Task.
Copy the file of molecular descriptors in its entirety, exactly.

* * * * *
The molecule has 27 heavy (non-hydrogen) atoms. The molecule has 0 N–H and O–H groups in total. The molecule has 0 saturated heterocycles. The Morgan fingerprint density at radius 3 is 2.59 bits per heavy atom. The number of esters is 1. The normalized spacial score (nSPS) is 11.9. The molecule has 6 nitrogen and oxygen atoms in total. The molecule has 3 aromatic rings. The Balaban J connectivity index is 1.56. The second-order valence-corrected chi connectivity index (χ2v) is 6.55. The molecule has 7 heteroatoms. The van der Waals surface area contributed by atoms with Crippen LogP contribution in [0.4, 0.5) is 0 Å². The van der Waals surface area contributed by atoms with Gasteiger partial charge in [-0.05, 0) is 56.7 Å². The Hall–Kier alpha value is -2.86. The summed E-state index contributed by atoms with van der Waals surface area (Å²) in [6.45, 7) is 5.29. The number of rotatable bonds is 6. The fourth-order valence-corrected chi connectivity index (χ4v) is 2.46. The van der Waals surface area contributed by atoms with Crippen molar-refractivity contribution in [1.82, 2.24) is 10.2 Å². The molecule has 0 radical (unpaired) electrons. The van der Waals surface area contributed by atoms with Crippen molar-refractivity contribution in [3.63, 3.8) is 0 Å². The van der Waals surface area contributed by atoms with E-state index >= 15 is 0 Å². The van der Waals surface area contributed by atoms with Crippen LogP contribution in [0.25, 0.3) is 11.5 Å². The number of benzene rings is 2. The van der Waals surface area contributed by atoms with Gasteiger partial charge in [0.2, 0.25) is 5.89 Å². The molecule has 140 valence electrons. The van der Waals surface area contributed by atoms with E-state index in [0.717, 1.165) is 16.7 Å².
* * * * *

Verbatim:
The molecule has 27 heavy (non-hydrogen) atoms. The molecule has 0 N–H and O–H groups in total. The molecule has 0 saturated heterocycles. The Morgan fingerprint density at radius 3 is 2.59 bits per heavy atom. The number of esters is 1. The normalized spacial score (nSPS) is 11.9. The molecule has 6 nitrogen and oxygen atoms in total. The molecule has 3 aromatic rings. The Balaban J connectivity index is 1.56. The second-order valence-corrected chi connectivity index (χ2v) is 6.55. The molecule has 7 heteroatoms. The van der Waals surface area contributed by atoms with Crippen LogP contribution in [0.4, 0.5) is 0 Å². The van der Waals surface area contributed by atoms with Gasteiger partial charge in [-0.05, 0) is 56.7 Å². The Hall–Kier alpha value is -2.86. The summed E-state index contributed by atoms with van der Waals surface area (Å²) in [6.45, 7) is 5.29. The number of rotatable bonds is 6. The fourth-order valence-corrected chi connectivity index (χ4v) is 2.46. The van der Waals surface area contributed by atoms with Crippen molar-refractivity contribution in [1.82, 2.24) is 10.2 Å². The molecule has 0 radical (unpaired) electrons. The van der Waals surface area contributed by atoms with Crippen molar-refractivity contribution in [3.63, 3.8) is 0 Å². The van der Waals surface area contributed by atoms with E-state index >= 15 is 0 Å². The van der Waals surface area contributed by atoms with Crippen LogP contribution in [0.25, 0.3) is 11.5 Å². The number of benzene rings is 2. The van der Waals surface area contributed by atoms with Gasteiger partial charge in [0.2, 0.25) is 5.89 Å². The molecule has 140 valence electrons. The van der Waals surface area contributed by atoms with E-state index in [0.717, 1.165) is 16.7 Å².